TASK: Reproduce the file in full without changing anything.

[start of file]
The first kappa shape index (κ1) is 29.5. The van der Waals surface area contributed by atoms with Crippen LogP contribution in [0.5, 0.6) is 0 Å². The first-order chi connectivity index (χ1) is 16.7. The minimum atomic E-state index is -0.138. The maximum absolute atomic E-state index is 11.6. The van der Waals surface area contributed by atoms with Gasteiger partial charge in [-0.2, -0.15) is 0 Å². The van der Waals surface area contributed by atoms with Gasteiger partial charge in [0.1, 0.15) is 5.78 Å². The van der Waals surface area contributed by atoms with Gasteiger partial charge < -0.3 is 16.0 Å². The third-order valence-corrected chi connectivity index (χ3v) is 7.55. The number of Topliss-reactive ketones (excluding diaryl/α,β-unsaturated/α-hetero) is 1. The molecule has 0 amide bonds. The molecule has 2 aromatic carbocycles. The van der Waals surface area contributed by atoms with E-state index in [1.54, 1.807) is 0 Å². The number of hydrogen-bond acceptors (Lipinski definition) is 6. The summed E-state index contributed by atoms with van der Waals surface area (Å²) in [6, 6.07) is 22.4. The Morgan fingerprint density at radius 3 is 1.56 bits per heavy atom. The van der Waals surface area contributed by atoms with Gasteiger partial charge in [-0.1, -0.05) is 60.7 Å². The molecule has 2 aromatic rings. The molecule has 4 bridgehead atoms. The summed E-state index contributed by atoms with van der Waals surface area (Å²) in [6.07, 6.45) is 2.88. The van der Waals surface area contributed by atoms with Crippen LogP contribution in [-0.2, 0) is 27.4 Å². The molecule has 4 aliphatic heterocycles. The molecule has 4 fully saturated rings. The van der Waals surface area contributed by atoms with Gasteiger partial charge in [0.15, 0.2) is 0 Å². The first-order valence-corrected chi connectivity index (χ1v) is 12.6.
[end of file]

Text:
The first kappa shape index (κ1) is 29.5. The van der Waals surface area contributed by atoms with Crippen LogP contribution in [0.5, 0.6) is 0 Å². The first-order chi connectivity index (χ1) is 16.7. The minimum atomic E-state index is -0.138. The maximum absolute atomic E-state index is 11.6. The van der Waals surface area contributed by atoms with Gasteiger partial charge in [-0.2, -0.15) is 0 Å². The van der Waals surface area contributed by atoms with Gasteiger partial charge in [0.1, 0.15) is 5.78 Å². The van der Waals surface area contributed by atoms with Gasteiger partial charge < -0.3 is 16.0 Å². The third-order valence-corrected chi connectivity index (χ3v) is 7.55. The number of Topliss-reactive ketones (excluding diaryl/α,β-unsaturated/α-hetero) is 1. The molecule has 0 amide bonds. The molecule has 2 aromatic carbocycles. The van der Waals surface area contributed by atoms with E-state index in [1.54, 1.807) is 0 Å². The number of hydrogen-bond acceptors (Lipinski definition) is 6. The summed E-state index contributed by atoms with van der Waals surface area (Å²) in [6, 6.07) is 22.4. The Morgan fingerprint density at radius 3 is 1.56 bits per heavy atom. The van der Waals surface area contributed by atoms with Gasteiger partial charge in [-0.1, -0.05) is 60.7 Å². The molecule has 2 aromatic rings. The molecule has 4 bridgehead atoms. The summed E-state index contributed by atoms with van der Waals surface area (Å²) in [6.07, 6.45) is 2.88. The van der Waals surface area contributed by atoms with Crippen LogP contribution in [-0.2, 0) is 27.4 Å². The molecule has 4 aliphatic heterocycles. The molecule has 4 fully saturated rings. The van der Waals surface area contributed by atoms with Gasteiger partial charge in [0.15, 0.2) is 0 Å². The first-order valence-corrected chi connectivity index (χ1v) is 12.6.